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Early Miocene elevation in northern Tibet estimated by palaeobotanical evidence

Abstract

The area and elevation of the Tibetan Plateau over time has directly affected Asia’s topography, the characteristics of the Asian monsoon and modified global climate, but in ways that are poorly understood. Charting the uplift history is crucial for understanding the mechanisms that link elevation and climate irrespective of time and place. While some palaeoelevation data are available for southern and central Tibet, clues to the uplift history of northern Tibet remain sparse and largely circumstantial. Leaf fossils are extremely rare in Tibet but here we report a newly discovered early Miocene barberry (Berberis) from Wudaoliang in the Hoh-Xil Basin in northern Tibet, at a present altitude of 4611 ± 9 m. Considering the fossil and its nearest living species probably occupied a similar or identical environmental niche, the palaeoelevation of the fossil locality, corrected for Miocene global temperature difference, is estimated to have been between 1395 and 2931 m, which means this basin has been uplifted ~2–3 km in the last 17 million years. Our findings contradict hypotheses that suggest northern Tibet had reached or exceeded its present elevation prior to the Miocene.

Introduction

Despite the critical role Tibet plays in understanding the processes linking subcrustal dynamics to climate decades of research have failed to produce a clear view of the plateau’s elevation history1,2. Data evidencing the elevation of different parts of Tibet over time have been mainly divided into two types3. One represents an indirect analysis2,3,4, such as crustal movement models based on geomorphological evidence or rates of sedimentation. The other one constitutes a direct quantitative estimation of Tibet’s palaeoaltimetry, mostly based on δ18O values in carbonate sediments5,6,7,8,9,10, but with two case studies utilizing the climate leaf analysis multivariate program (CLAMP)11,12.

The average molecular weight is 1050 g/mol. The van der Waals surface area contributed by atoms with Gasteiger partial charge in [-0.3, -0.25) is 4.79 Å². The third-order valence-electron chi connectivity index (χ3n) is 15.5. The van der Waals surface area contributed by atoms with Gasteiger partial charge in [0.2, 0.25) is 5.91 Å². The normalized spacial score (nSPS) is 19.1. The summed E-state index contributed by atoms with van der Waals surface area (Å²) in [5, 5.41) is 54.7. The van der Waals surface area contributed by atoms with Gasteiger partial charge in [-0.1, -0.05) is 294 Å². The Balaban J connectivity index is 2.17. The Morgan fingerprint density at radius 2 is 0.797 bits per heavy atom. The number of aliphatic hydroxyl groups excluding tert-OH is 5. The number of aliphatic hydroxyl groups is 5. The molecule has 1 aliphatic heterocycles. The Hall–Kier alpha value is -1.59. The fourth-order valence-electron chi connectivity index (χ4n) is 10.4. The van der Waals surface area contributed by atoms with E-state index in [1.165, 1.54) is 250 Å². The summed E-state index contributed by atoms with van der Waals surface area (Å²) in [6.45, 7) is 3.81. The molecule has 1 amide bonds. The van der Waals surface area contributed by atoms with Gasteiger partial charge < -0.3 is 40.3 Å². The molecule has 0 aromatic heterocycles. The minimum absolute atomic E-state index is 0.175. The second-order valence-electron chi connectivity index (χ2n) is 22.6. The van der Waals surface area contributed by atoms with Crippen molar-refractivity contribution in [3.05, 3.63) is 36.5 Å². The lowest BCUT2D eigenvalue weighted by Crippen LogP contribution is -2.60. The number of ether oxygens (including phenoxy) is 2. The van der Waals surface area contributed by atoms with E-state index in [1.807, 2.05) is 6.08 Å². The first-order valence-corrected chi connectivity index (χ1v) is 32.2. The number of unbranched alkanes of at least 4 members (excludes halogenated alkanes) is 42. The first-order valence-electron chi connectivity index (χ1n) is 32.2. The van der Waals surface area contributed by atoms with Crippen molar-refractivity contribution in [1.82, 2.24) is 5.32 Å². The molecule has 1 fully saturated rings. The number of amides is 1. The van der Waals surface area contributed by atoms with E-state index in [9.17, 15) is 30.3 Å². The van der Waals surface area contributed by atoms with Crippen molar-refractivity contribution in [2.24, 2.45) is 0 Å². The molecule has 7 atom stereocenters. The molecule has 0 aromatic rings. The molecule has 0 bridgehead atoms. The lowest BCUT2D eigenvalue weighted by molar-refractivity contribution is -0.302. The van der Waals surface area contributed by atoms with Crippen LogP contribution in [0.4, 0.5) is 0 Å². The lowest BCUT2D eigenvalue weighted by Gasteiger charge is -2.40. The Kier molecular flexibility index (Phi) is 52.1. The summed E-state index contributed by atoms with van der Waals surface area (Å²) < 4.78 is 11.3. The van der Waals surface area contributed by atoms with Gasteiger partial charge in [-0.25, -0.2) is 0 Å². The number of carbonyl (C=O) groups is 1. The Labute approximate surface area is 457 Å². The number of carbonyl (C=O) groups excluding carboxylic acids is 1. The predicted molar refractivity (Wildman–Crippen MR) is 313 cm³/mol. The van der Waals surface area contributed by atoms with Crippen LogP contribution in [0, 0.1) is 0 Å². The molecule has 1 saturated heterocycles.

Current opinions consider that south central Tibet reached or exceeded its current elevation by the Miocene and since then there has been minimal uplift, or possibly even a 1 km deflation5,6,12. By 11 Ma (late Miocene) the Thakkhola Graben appears to have reached a height of 4500 ± 430 m to 6300 ± 330 m or 3800 ± 480 m to 5900 ± 350 m6, between 8 Ma and 2 Ma (the late Miocene to Pliocene) Gyirong was elevated to 5850 + 1410/−730 m7 and the Zanda Basin rose to between 4000–4500 m since 9.2–1 Ma8,13. In central Tibet, the Lunpola Basin reached about 4000 m by 35 ± 5 Ma9 and the Nima Basin had an elevation of 4500–5000 m at 26 Ma10.

Interpreting the history of northern Tibet Plateau’s uplift generates controversy due to the paucity of palaeoaltimetric data and a lack of consensus. For example quantitative estimations of palaeoaltimetry for the northern Tibetan Plateau, correspondingly, are also divided with estimates for the height of the Hoh-Xil Basin ranging from ~2000 m to 4000 m at 39–36 Ma14,15,16, while modelling studies suggest that either there has been a significant uplift of northern Tibet since the Miocene (~15 Ma)2,4, or that it was near or above its modern elevation at 20 Ma17.

Different methods used for estimating the palaeo-elevations of the Tibetan Plateau have their own advantages and disadvantages, which means cross validation is needed in order to overcome their innate shortcomings.

Palaeoelevation estimations based on biological evidence differ from those using geophysical methods in that the discoveries of biological evidence (fossil materials) are usually chance occurrences and rare. Nevertheless, the unique advantage of biological evidence is that fossils may be clearly identified to a particular taxon and if that taxon is extant its unique ecological niche can be used to infer past conditions, including palaeoelevation.